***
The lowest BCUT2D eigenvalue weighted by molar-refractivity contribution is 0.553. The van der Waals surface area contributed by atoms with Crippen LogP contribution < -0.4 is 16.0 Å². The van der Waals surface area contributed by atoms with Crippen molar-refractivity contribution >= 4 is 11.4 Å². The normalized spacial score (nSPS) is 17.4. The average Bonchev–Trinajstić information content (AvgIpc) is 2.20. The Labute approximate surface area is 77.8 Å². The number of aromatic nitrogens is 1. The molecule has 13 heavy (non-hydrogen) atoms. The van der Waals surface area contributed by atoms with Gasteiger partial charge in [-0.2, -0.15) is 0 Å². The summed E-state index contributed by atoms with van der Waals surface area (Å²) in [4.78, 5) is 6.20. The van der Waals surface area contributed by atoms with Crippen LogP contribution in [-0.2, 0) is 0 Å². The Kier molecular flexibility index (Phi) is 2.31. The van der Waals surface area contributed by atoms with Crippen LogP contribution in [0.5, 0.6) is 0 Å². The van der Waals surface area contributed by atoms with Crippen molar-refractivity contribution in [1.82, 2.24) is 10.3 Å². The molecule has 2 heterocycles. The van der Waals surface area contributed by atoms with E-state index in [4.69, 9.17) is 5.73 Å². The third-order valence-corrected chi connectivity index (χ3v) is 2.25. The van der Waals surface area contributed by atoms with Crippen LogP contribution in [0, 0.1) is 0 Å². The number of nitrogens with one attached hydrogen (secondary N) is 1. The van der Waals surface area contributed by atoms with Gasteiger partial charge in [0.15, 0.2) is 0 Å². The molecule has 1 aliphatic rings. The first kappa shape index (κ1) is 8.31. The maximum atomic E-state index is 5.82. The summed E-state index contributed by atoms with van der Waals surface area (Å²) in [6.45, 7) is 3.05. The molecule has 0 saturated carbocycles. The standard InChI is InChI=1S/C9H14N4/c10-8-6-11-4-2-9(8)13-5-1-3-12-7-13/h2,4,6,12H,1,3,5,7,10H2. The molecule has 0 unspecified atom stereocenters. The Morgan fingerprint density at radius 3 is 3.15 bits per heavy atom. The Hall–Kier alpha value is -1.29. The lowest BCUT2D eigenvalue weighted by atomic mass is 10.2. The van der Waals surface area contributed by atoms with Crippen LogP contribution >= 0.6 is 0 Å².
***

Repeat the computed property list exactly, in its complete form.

The lowest BCUT2D eigenvalue weighted by molar-refractivity contribution is 0.553. The van der Waals surface area contributed by atoms with Crippen LogP contribution < -0.4 is 16.0 Å². The van der Waals surface area contributed by atoms with Crippen molar-refractivity contribution >= 4 is 11.4 Å². The normalized spacial score (nSPS) is 17.4. The average Bonchev–Trinajstić information content (AvgIpc) is 2.20. The Labute approximate surface area is 77.8 Å². The number of aromatic nitrogens is 1. The molecule has 13 heavy (non-hydrogen) atoms. The van der Waals surface area contributed by atoms with Gasteiger partial charge in [-0.2, -0.15) is 0 Å². The summed E-state index contributed by atoms with van der Waals surface area (Å²) in [4.78, 5) is 6.20. The van der Waals surface area contributed by atoms with Crippen LogP contribution in [-0.2, 0) is 0 Å². The Kier molecular flexibility index (Phi) is 2.31. The van der Waals surface area contributed by atoms with Crippen LogP contribution in [0.5, 0.6) is 0 Å². The van der Waals surface area contributed by atoms with Crippen molar-refractivity contribution in [1.82, 2.24) is 10.3 Å². The molecule has 2 heterocycles. The van der Waals surface area contributed by atoms with E-state index in [4.69, 9.17) is 5.73 Å². The third-order valence-corrected chi connectivity index (χ3v) is 2.25. The van der Waals surface area contributed by atoms with Crippen LogP contribution in [0, 0.1) is 0 Å². The number of nitrogens with one attached hydrogen (secondary N) is 1. The van der Waals surface area contributed by atoms with Gasteiger partial charge in [0.15, 0.2) is 0 Å². The molecule has 1 aliphatic rings. The first kappa shape index (κ1) is 8.31. The maximum atomic E-state index is 5.82. The summed E-state index contributed by atoms with van der Waals surface area (Å²) in [6.45, 7) is 3.05. The molecule has 0 saturated carbocycles. The standard InChI is InChI=1S/C9H14N4/c10-8-6-11-4-2-9(8)13-5-1-3-12-7-13/h2,4,6,12H,1,3,5,7,10H2. The molecule has 0 unspecified atom stereocenters. The Morgan fingerprint density at radius 3 is 3.15 bits per heavy atom. The Hall–Kier alpha value is -1.29. The lowest BCUT2D eigenvalue weighted by atomic mass is 10.2. The van der Waals surface area contributed by atoms with Crippen LogP contribution >= 0.6 is 0 Å².